Help With Gas Furnace

We bought the house in May and now need to start using the furnace. Well, we don’t have to, but we wanted to start testing it and made sure it worked properly before it really was needed. So, the other night I went to turn it on and no go. Blower on instantly, but no burner.

Luckily, the seller paid for a year of a home warranty. So, I got in touch with the warranty company and got a tech to look at it. It turned out the safety was tripped, so no gas was actually getting to the burner. He reset the safety, adjusted the gas flow down a bit, got the burner to light (electronic ignition) and checked the system, turned it off again until I could get a new filter, and left. I put a new filter in later that day when I finally managed to find a store that stocked our weird size and turned it on. Success. The burner lit and then a minute later the blower kicked on. Except it never got any warmer. After a few minutes, the burner shut off and I have not been able to get it back on. When the heat is turned on at the thermostat, the blower kicks on instantly but the burner doesn’t. And I don’t really want to mess around with the safety, since I have only a vague idea of what he did.

So, I’ll be calling the warranty company again tomorrow. I figure either there’s something else wrong with the gas flow settings or there’s something wrong with the electrical in the furnace. But I thought I’d ask here for any possible insight so I can hopefully give some more useful information to the next tech. What I really don’t want to have to deal with is four or five visits trying to figure out why the burner is shutting off.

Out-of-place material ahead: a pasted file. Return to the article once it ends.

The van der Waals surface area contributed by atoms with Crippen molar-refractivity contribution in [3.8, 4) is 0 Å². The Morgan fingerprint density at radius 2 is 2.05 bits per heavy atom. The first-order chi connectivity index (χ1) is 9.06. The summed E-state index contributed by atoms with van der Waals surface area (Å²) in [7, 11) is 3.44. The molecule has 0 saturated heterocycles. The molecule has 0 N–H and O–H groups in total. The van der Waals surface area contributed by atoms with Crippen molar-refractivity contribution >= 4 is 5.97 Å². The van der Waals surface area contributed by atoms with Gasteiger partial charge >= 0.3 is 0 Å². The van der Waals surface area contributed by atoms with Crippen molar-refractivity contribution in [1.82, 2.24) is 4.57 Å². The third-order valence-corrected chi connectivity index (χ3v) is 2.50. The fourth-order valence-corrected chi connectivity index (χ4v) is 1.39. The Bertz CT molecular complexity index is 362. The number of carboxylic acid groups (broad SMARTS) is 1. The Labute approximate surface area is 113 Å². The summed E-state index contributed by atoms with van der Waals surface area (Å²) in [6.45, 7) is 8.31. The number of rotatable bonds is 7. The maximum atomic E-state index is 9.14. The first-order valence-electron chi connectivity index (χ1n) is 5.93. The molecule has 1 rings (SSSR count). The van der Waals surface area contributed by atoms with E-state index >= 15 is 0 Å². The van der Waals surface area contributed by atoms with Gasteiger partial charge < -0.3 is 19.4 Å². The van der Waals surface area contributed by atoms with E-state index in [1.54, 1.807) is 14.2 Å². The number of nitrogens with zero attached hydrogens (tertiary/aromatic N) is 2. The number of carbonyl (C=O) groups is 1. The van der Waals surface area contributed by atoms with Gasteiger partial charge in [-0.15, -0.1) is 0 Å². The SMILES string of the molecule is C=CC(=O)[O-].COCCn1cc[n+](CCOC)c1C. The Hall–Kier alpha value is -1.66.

What safety was tripped? High limit? Low gas pressure? Flame roll-out switch? Is the induction blower running? Is it a spark ignition or hot surface igniter? We really don’t have enough to go on here.

Did the blower really come on instantly even though the burner didn’t light? It shouldn’t come on that soon. Just a wild guess, but I wonder if the high limit is what is tripping and it’s wired to try to run the blower.

All you can do is call the warranty company again. Good for you that you decided to check it out before it got really cold.

I’m not sure. I think it’s a high limit, but unfortunately he wasn’t as clear as possible.

Yes, now that the burner doesn’t light the blower comes on right away. That’s using the AUTO setting on the thermostat. It seemed like the burner ignited, then the blower came on, and then at some point after that (probably a few minutes), the burner tripped off and didn’t reset.

As I said, I wasn’t looking to solve the problem myself. I was hoping I could get some insight on what it might be. I just really don’t want to go poking around something connected to both electricity and natural gas.

There’s two blowers in your furnace. What you’re probably hearing is the inducer motor. It’s a small motor that turns on to blow any residual gas out of the pipes and check to make sure there aren’t any blockages in the exhaust. After that’s done, you can hear the gas valve open and the see the hot surface glow red.